What it is: Ovulation occurs around day 14 of your cycle, or roughly a week after your period ends, and lasts 24 hours.
What happens: Estrogen levels peak, which causes luteinizing hormone (LH) to rise in tandem. LH tells your ovary to release the “winning” follicle from your follicular phase. It then travels down the fallopian tube towards the uterus where it has the potential to be fertilized by sperm.
Your ovulatory window is the only time in your cycle you can get pregnant, other than one exception — because sperm can live in your uterus for up to 5 days, pregnancy can still result from sex that occurs right before the ovulatory window.
After a day, however, the follicle will dissolve if it hasn’t been fertilized.
How you may feel: You’ll know you’re ovulating because you’ll have a slight rise in basal body temperature and experience thicker vaginal discharge that’s clear, stretchy, and higher in quantity.
Women tend to see an increase in libido, energy, and confidence during ovulation, but some women also experience mild, temporary pelvic discomfort or twinges on one side of their lower abdomen.
This is often referred to as "mittelschmerz,” which is thought to be caused by the release of the egg from the ovary.
What it is: The luteal phase is the final phase of your menstrual cycle and typically lasts for 11-17 days, with the average length being 14 days.
What happens: Right after ovulation, estrogen and LH levels drop and the follicle that contains your egg transforms into a corpus luteum, a temporary group of cells that forms in your ovary to produce progesterone (and some estrogen) to keep your uterine lining thick and prepare your body for a potential pregnancy.
If you do get pregnant: Your body will start producing human chorionic gonadotropin (hCG) to sustain the corpus luteum so your uterine lining stays thick. This is the hormone that’ll show up on a positive pregnancy test.
If you don’t get pregnant: The corpus luteum will shrink away and get reabsorbed back into your system.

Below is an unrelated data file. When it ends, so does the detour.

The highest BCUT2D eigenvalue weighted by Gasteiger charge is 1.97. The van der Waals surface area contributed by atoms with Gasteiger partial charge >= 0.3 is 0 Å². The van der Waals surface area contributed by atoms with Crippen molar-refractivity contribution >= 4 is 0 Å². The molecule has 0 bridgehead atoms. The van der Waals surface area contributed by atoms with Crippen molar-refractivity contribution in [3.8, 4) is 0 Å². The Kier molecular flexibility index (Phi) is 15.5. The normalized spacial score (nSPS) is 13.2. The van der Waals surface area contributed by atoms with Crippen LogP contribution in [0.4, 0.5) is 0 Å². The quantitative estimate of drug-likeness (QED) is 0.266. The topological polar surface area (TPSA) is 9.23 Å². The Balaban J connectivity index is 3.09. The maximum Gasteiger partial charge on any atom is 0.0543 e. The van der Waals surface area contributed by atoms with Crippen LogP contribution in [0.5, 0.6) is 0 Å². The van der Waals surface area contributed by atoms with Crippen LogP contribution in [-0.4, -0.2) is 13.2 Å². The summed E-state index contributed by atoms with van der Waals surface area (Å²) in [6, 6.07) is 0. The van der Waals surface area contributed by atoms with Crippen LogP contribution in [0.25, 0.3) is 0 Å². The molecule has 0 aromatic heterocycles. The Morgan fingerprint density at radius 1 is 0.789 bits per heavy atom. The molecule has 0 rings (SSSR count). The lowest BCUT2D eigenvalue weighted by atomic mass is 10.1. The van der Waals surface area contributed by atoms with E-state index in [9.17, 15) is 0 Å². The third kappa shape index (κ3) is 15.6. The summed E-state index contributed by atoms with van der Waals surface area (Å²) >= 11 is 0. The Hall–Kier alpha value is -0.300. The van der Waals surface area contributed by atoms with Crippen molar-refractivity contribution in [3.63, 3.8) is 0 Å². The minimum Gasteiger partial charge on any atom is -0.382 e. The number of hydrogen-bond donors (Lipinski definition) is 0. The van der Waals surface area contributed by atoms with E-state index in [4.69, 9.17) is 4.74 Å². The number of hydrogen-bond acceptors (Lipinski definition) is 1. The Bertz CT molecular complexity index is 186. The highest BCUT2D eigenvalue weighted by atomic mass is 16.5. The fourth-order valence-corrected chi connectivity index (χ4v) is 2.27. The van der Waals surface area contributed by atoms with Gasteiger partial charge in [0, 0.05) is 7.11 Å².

This triggers a large decline in your estrogen and progesterone levels, which creates the onset of your period to get rid of the uterine lining and unfertilized egg that wasn’t necessary this time around.
How you may feel: Because of the sudden drop in estrogen and progesterone, you may also experience PMS (premenstrual syndrome) symptoms such as breast pain and tenderness, mood and libido changes, headaches, trouble sleeping, food cravings, water retention, fatigue, etc.
What can affect your menstrual cycle
Your cycle can be affected by:
- Birth control
Eating disorders and, or dieting
Weight fluctuations (gain or loss)
Thyroid dysfunction (hyper, hypo, or Hashimoto’s)
Time zone changes
Other medical conditions like autoimmune diseases
Pregnancy, perimenopause, and menopause (kind of a no-duh, we know)
Signs something’s off with your menstrual cycle
Because the menstrual cycle is a vital sign for women of reproductive age, if you notice any of these changes in yours, we would recommend reaching out to your physician.
You’ve missed one or more periods (and you’re not pregnant)
Your periods have stopped entirely
You bleed for more than 7 days
Your periods don’t come on time
Your periods differ in their lengths
Your periods are less than 21 days or more than 35 days apart
You bleed between periods (heavier than spotting)
You bleed through a tampon or pad in less than 1-2 hours
You pass clots the size of a quarter or larger
You have debilitating menstrual cramps and, or pelvic pain that forces you to miss work, school, physical education classes, events, etc.
You’ve seen changes in the color, consistency, or odor of your menstrual blood
As women, we have been trained through society to view our menstrual cycles, especially our period, as a burden. But when you understand what’s going on inside your body, you can begin to work with it and leverage the strengths that come with each phase to your advantage.
Caroline McMorrow is a Content Manager at Rescripted.